Did Heating Bills Drain Your Wallet This Winter?

Posted on March 16, 2011 within

You may have an energy leak you don’t even know about!??

If heating your home drained your wallet this winter, you’re probably looking for ways to lower your utility bills (especially before you need to pay to cool your home all summer)! Although there are many factors that determine the energy-efficiency of your home, one of them may be a hidden energy leak in your walls that you don’t even know about! If your home has this leak, it’s bleeding energy and costing you money every day!

First, Let’s Look at the Cause:
The Wooden Studs in Your Home’s Walls!??
During the winter, heat inside your home is trying to escape to the cooler outdoors. It goes through the sides of your home, bypassing the batt insulation (pink stuff) in the wall cavity and escaping across the wooden studs. This process is called thermal bridging. You may be wondering how bad the leak actually is, so picture this: 25% of your home’s wall surface is made of studs, so that’s like having one entire wall of your home with NO INSULATION!

The photo on the right clearly shows a home where thermal bridging is occurring. You can see warm yellow lines where the wooden studs are, and the red air leak at the top of the wall.?

So, What’s the Solution?
Add Insulation to the Outside of Your Home!
The United States Department of Energy recommends adding thermal insulation under new siding to break the thermal bridge. ?Unfortunately, yesterday’s siding products weren’t designed to insulate. You can tell by this chart that most siding products do not offer much R-value. R-value is the recognized numerical measure of the ability of an insulation product to restrict the flow of heat, and therefore, to reduce energy costs.??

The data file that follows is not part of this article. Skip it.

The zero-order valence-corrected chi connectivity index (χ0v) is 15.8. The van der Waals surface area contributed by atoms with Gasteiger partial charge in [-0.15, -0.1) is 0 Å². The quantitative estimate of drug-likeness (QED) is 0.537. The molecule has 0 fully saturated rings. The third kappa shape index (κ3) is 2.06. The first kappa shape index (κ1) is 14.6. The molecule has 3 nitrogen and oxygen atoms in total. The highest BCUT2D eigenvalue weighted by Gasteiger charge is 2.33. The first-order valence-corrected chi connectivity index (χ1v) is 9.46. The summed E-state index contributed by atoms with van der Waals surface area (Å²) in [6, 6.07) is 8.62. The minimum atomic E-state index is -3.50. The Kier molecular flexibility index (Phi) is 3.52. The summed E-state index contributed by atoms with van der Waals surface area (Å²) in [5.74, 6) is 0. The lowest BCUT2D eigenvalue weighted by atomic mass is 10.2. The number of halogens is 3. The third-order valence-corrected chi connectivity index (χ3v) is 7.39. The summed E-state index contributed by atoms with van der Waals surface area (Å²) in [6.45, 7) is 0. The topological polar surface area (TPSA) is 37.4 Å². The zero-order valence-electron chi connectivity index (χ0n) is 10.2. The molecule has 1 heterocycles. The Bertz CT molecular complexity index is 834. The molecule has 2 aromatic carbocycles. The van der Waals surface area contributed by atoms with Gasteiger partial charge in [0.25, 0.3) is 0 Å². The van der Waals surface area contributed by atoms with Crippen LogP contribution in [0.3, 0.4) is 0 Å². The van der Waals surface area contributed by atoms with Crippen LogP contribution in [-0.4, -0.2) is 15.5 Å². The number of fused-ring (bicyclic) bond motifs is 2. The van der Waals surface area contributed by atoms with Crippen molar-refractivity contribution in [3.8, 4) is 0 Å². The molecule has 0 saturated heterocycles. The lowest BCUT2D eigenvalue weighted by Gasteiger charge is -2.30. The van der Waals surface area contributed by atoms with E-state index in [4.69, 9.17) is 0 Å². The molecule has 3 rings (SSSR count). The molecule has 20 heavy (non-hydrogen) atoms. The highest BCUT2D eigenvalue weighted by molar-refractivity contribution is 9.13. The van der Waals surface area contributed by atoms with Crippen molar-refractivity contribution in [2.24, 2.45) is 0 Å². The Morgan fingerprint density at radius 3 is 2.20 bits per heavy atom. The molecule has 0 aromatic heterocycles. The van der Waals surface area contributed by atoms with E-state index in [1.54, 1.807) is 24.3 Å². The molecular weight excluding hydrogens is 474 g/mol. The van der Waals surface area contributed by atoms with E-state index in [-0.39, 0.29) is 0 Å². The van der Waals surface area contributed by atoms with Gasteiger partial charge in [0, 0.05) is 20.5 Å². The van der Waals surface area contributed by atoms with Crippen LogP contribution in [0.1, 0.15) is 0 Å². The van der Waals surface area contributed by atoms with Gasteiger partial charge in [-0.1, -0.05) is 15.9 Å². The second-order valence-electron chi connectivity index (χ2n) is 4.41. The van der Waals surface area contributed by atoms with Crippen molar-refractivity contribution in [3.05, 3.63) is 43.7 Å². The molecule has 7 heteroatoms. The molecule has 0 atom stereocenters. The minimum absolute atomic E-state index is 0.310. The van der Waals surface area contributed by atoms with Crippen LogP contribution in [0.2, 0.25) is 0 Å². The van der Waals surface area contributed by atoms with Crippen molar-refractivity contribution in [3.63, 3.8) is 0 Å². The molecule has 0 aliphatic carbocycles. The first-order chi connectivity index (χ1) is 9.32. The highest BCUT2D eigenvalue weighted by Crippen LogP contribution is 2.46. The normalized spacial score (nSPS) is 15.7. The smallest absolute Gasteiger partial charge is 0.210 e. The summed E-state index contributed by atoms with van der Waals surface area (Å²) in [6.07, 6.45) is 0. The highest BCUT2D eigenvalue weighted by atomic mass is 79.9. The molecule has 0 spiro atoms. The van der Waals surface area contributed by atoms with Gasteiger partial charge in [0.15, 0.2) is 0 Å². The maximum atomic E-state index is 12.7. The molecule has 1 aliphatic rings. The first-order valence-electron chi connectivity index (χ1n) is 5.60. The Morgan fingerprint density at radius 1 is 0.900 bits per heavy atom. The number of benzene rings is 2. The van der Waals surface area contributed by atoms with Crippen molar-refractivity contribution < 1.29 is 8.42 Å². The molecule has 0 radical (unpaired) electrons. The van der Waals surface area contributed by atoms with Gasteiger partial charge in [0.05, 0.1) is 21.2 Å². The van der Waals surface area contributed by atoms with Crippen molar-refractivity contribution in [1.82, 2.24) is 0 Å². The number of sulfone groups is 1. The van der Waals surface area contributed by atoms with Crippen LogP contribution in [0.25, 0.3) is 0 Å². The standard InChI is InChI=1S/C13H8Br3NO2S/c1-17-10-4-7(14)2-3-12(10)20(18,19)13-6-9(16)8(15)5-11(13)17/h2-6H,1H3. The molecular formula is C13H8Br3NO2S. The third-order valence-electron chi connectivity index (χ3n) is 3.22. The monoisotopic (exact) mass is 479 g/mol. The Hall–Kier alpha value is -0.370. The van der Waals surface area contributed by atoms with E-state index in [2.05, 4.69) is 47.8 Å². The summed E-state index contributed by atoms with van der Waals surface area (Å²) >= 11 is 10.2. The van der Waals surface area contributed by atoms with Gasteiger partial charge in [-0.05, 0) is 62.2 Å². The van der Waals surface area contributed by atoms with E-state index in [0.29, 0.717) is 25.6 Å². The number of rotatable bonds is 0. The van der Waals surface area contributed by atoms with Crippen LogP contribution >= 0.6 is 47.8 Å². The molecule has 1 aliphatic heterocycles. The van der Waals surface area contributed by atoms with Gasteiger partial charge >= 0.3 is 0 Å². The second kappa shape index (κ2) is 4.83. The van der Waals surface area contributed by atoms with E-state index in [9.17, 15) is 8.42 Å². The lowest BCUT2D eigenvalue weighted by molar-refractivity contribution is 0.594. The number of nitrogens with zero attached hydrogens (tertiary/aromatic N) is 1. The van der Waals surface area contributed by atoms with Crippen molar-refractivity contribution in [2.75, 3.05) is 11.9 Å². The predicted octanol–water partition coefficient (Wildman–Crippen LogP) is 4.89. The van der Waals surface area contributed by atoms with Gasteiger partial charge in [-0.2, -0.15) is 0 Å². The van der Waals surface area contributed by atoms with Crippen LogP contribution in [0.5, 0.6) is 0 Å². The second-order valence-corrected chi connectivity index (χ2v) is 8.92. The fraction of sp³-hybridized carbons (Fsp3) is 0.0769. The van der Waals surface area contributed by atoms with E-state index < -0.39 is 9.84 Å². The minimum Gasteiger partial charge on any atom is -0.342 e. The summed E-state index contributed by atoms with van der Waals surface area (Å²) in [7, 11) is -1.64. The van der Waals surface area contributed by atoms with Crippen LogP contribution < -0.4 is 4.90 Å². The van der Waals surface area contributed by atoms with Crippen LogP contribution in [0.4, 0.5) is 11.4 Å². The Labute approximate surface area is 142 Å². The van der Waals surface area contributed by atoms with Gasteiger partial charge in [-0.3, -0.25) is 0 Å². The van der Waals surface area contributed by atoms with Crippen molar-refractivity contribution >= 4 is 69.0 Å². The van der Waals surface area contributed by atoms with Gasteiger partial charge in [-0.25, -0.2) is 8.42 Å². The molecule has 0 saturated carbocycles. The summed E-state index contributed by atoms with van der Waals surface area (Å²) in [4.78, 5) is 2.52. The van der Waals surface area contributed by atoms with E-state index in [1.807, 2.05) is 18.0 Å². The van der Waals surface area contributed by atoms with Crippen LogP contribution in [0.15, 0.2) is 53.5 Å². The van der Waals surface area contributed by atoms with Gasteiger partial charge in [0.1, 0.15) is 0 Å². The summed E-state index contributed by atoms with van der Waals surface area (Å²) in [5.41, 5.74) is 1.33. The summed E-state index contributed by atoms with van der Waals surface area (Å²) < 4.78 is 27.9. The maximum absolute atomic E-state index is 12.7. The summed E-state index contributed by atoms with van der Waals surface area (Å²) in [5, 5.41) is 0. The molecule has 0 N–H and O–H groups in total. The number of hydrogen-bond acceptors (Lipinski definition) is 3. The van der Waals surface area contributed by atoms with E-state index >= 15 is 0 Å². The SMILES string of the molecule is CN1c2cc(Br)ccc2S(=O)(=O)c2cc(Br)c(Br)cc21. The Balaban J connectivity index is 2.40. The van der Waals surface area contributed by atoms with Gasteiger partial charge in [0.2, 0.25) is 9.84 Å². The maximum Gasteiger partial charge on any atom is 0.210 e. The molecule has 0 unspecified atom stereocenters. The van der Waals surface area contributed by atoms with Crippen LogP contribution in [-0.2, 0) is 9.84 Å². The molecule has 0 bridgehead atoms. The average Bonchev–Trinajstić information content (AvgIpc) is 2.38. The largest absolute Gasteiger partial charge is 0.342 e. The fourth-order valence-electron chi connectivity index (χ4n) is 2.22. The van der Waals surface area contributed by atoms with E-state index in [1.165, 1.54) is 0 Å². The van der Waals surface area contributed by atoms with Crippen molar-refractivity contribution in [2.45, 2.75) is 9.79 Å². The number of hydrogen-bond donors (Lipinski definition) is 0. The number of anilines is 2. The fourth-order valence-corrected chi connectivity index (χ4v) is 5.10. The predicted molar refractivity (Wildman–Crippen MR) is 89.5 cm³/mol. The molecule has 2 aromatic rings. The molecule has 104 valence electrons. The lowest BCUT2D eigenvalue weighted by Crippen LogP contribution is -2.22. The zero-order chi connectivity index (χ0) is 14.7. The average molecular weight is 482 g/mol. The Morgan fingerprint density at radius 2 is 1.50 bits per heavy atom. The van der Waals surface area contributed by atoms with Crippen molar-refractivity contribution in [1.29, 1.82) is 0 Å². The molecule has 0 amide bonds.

Thankfully, one siding product on the market today combines insulation and siding together in one step, and it’s called Fullback? Insulated Siding. The?Fullback? system has an R-value of 2.0-3.5, depending on the product profile. That’s 300-600% greater insulating ability than fiber cement and conventional vinyl siding.?

The photo on the right is the exact same house after Fullback was installed. As you can see, the wall is now a much cooler blue/green color, indicating that the thermal bridge through the wall has been broken. (Interestingly enough, the home also had new energy-efficient windows installed, and there’s barely a noticeable difference!).

Because every home is different, we recommend having a certified Energy Rater do an energy evaluation of your home to give you an accurate estimate of how much energy Fullback? Insulated Siding can save you.

If you would like to see more about this topic, click here to watch Matt Fox explain thermal bridging and display the energy-efficiency of Insulated Siding using a hot box!

If?you’re considering increasing?your home’s energy-efficiency while replacing your siding, remember that now until the end of 2011, Fullback? Siding Insulation qualifies for the tax credit up to $500!

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